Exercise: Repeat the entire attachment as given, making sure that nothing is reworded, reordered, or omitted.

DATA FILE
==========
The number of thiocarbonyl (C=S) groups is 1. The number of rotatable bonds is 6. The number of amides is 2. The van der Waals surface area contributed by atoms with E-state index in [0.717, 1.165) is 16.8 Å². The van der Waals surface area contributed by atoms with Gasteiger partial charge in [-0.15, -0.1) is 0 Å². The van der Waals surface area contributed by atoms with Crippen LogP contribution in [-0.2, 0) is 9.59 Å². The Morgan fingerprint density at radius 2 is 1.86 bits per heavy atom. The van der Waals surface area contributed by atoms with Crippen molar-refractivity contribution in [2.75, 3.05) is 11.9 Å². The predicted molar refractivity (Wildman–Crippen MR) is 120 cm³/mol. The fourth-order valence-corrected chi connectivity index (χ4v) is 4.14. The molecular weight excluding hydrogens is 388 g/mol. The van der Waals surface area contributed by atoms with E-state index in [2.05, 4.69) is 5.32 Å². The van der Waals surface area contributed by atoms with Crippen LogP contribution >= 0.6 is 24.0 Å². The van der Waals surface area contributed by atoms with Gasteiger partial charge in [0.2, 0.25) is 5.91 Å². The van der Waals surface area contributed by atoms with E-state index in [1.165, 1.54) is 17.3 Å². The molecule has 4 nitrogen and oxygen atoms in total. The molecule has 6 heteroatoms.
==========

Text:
The number of thiocarbonyl (C=S) groups is 1. The number of rotatable bonds is 6. The number of amides is 2. The van der Waals surface area contributed by atoms with E-state index in [0.717, 1.165) is 16.8 Å². The van der Waals surface area contributed by atoms with Gasteiger partial charge in [-0.15, -0.1) is 0 Å². The van der Waals surface area contributed by atoms with Crippen LogP contribution in [-0.2, 0) is 9.59 Å². The Morgan fingerprint density at radius 2 is 1.86 bits per heavy atom. The van der Waals surface area contributed by atoms with Crippen molar-refractivity contribution in [2.75, 3.05) is 11.9 Å². The predicted molar refractivity (Wildman–Crippen MR) is 120 cm³/mol. The fourth-order valence-corrected chi connectivity index (χ4v) is 4.14. The molecular weight excluding hydrogens is 388 g/mol. The van der Waals surface area contributed by atoms with E-state index in [2.05, 4.69) is 5.32 Å². The van der Waals surface area contributed by atoms with Crippen LogP contribution >= 0.6 is 24.0 Å². The van der Waals surface area contributed by atoms with Gasteiger partial charge in [0.2, 0.25) is 5.91 Å². The van der Waals surface area contributed by atoms with E-state index in [1.165, 1.54) is 17.3 Å². The molecule has 4 nitrogen and oxygen atoms in total. The molecule has 6 heteroatoms.